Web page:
Cover image for Songs from the deep
Title:
Songs from the deep
ISBN:
9781534438071

9781534438095
Physical Description:
292 pages ; 24 cm.
Summary:
Moira Alexander has always been fascinated by the deadly sirens who lurk along the shores of her island town. Their haunting songs can lure anyone to a swift and watery grave, but she gets as close to them as she can, playing her violin on the edge of the enchanted sea. When a young boy is found dead on the beach, the islanders assume that he is one of the sirens' victims. Certain that someone has framed the boy's death as a siren attack, Moira convinces lighthouse keeper Jude Osric to help her find the real killer. --
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Summary

Summary

A girl searches for a killer on an island where deadly sirens lurk just beneath the waves in this gripping, atmospheric debut novel.

The sea holds many secrets.

Moira Alexander has always been fascinated by the deadly sirens who lurk along the shores of her island town. Even though their haunting songs can lure anyone to a swift and watery grave, she gets as close to them as she can, playing her violin on the edge of the enchanted sea. When a young boy is found dead on the beach, the islanders assume that he's one of the sirens' victims. Moira isn't so sure.

Certain that someone has framed the boy's death as a siren attack, Moira convinces her childhood friend, the lighthouse keeper Jude Osric, to help her find the real killer, rekindling their friendship in the process. With townspeople itching to hunt the sirens down, and their own secrets threatening to unravel their fragile new alliance, Moira and Jude must race against time to stop the killer before it's too late--for humans and sirens alike.


Reviews 3

Publisher's Weekly Review

Powell's debut is a not-to-be-missed tale of mystery, love, and community. The coastal town of Twillengyle is home to both humans and sirens. Most of the time, they coexist peacefully, so long as the townspeople carry iron to protect them from siren song, but sirens are blamed when the body of Connor, 12, is found on the shore, and many of the town's residents begin clamoring to lift the ban that prevents siren hunting. But violinist Moira and friend Jude don't buy the police's siren story; having seen the corpse themselves, they believe that Connor was murdered as a step toward undoing their deceased fathers' work establishing the ban. In the quest to discover the culprit and protect the sirens, Moira and Jude find they're closer to the murderer than they thought. Featuring solid worldbuilding, unforgettable characters, and well-paced plot that fantasy and mystery fans alike will enjoy, this twisty, atmospheric story grips readers like a siren song while examining questions about what really distinguishes humans and monsters. Ages 12--up. Agent: Kristy Hunter, the Knight Agency. (Nov.)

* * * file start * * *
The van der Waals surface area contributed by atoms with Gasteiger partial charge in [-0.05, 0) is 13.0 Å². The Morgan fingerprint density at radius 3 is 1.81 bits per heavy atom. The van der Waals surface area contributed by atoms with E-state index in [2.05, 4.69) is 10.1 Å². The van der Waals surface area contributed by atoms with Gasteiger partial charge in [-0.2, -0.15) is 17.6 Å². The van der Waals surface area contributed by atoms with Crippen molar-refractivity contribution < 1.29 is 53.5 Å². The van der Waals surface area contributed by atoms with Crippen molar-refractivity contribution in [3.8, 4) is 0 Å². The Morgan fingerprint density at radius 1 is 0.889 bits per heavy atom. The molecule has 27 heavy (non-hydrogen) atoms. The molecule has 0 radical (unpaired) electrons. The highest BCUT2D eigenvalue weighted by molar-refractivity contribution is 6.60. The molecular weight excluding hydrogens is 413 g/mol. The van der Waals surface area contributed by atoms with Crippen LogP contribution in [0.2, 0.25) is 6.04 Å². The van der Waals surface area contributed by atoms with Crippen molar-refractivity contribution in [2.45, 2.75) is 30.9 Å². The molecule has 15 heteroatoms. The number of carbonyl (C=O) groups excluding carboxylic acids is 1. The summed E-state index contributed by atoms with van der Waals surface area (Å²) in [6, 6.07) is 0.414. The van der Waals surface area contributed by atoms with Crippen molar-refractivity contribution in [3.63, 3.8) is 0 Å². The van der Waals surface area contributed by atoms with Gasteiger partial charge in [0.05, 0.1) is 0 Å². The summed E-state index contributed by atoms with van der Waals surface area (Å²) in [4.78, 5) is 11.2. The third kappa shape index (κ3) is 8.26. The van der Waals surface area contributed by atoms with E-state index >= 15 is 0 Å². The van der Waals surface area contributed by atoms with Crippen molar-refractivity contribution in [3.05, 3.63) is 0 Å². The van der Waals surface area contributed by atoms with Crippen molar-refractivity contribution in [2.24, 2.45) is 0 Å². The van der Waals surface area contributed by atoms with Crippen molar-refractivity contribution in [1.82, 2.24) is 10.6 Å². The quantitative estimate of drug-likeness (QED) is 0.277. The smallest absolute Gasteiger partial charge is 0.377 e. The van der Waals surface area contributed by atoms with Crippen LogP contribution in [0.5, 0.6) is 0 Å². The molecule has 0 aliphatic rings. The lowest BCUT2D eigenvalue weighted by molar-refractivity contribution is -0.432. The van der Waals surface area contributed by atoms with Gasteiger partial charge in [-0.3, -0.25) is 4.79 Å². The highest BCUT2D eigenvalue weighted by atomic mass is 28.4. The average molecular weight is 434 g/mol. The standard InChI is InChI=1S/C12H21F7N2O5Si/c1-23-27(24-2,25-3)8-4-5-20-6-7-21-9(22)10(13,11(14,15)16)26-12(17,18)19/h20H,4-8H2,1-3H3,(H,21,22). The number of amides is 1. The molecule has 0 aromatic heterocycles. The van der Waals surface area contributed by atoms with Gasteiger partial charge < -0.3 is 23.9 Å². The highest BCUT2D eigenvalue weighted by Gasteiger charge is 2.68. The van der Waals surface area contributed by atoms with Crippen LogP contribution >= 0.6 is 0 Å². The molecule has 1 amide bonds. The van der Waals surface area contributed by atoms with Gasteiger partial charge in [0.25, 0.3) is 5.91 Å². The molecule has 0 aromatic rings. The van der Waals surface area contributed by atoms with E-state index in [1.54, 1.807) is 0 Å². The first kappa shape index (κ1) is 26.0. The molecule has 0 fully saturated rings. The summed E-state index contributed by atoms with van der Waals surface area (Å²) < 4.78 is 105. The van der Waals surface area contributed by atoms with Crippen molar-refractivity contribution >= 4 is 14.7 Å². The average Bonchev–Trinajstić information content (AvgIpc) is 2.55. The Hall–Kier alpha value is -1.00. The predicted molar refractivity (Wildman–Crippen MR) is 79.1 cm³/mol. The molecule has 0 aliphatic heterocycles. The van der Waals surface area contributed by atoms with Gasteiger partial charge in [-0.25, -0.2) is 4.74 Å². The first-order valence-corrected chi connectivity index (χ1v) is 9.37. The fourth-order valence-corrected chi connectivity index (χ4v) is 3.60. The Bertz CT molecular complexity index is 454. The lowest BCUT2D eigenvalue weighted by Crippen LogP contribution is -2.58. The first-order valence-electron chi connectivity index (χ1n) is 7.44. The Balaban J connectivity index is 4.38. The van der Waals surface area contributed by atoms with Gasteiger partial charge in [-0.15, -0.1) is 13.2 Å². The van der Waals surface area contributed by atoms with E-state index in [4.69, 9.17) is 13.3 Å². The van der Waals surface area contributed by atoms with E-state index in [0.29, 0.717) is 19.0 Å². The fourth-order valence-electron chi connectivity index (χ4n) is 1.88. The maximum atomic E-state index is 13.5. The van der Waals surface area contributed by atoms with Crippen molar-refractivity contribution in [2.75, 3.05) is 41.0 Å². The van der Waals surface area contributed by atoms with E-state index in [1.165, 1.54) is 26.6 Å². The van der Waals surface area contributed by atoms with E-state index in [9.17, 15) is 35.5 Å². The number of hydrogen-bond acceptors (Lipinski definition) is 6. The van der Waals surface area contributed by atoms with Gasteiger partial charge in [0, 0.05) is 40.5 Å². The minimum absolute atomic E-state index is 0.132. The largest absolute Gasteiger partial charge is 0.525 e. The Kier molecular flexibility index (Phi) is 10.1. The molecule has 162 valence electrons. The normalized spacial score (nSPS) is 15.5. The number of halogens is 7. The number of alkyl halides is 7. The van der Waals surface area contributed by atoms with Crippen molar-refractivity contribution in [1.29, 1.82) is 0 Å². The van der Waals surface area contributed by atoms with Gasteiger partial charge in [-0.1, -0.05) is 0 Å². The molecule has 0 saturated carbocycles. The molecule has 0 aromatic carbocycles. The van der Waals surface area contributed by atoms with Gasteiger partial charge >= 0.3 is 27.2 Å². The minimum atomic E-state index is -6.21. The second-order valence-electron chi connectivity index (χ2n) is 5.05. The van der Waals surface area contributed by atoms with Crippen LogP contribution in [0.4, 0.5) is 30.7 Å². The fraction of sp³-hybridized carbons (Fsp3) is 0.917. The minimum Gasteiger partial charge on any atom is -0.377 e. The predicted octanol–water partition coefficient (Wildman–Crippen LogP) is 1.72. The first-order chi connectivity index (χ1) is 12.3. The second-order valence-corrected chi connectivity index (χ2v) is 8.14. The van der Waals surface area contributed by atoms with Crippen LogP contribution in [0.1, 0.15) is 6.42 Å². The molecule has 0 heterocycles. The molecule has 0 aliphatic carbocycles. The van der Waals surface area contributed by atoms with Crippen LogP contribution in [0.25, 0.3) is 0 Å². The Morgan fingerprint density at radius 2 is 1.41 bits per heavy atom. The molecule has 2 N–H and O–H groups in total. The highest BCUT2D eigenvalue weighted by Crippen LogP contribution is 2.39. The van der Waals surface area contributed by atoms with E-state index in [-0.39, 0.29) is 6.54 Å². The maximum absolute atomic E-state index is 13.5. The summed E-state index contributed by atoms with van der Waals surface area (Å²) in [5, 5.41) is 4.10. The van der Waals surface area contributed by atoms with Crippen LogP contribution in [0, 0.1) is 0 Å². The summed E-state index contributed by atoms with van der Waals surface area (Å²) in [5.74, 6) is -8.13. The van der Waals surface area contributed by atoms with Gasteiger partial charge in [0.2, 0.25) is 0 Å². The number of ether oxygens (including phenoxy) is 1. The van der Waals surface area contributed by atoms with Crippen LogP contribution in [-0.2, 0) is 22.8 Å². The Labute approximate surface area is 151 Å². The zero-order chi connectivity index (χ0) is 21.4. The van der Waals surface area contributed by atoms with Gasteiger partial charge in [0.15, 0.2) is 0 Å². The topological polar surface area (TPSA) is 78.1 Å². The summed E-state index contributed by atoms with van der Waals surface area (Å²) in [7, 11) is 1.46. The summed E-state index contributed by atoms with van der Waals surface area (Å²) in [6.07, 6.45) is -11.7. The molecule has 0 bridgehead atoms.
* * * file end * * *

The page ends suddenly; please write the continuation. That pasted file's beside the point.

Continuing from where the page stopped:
Kirkus Review

A young violinist takes on a murder case on an island surrounded by deadly sirens.Moira Alexander lingers on the cliff's edge, playing her violin a safe distance from the sirens who dot the sea. Like her late father, she feels compelled to protect and understand the creatures that lure people to their deaths with their song. Most other islanders don't feel the same, however, regarding them only as necessary for tourism. Moira worries they'll turn against the sirens completely and lift the hunting ban introduced by her father. Now, a young boy has turned up on the beach with a slashed throat, and it's presumed to be the work of the sirens. But Moira believes otherwise. With the help of 19-year-old Jude Osric, the lighthouse keeper, Moira decides to solve the case. As they chase leads, the islanders show their disdain for Moira's love for the brutal sirens who claimed Jude's family and countless others. Threatening notes warn them to back offand then another body turns up. As tensions rise, so do Moira and Jude's feelings for one another, no longer burdened by secrets. The atmosphere is as immersive as an island fog, with the alienlike sirens curious and sinister figures lying in wait. More time spent on the lore of the sirens could have buoyed this captivating tale into something truly magical. Major characters are presumed white. An intoxicating blend of mystery and enchantment. (Fantasy. 14-18) Copyright Kirkus Reviews, used with permission.


Booklist Review

Sirens live in the sea around the island town of Twillengyle: dangerous, deadly, and beautifully enticing. People who grew up in the town know how to steer clear of the mystical murderesses, learning what attracts them and what keeps them away. Moira, 17, carefully walks the knife's edge between safe and dead as she watches the sirens on the beach and plays her violin just out of their hearing. When a little boy is found on the beach with his throat slit a little boy who should have known better the townsfolk gather their arms and call for a culling of the sirens. But Moira, who's intrigued by the monsters, calls on an old friend to help her prove the death isn't on the sirens' hands. What follows is a twisty, fairy-tale-like thriller. The novel, Powell's first, reads like a fantasy take on Veronica Mars, a mystery with magic included. Recommended for larger teen collections or tween-centric shelves.--Stacey Comfort Copyright 2019 Booklist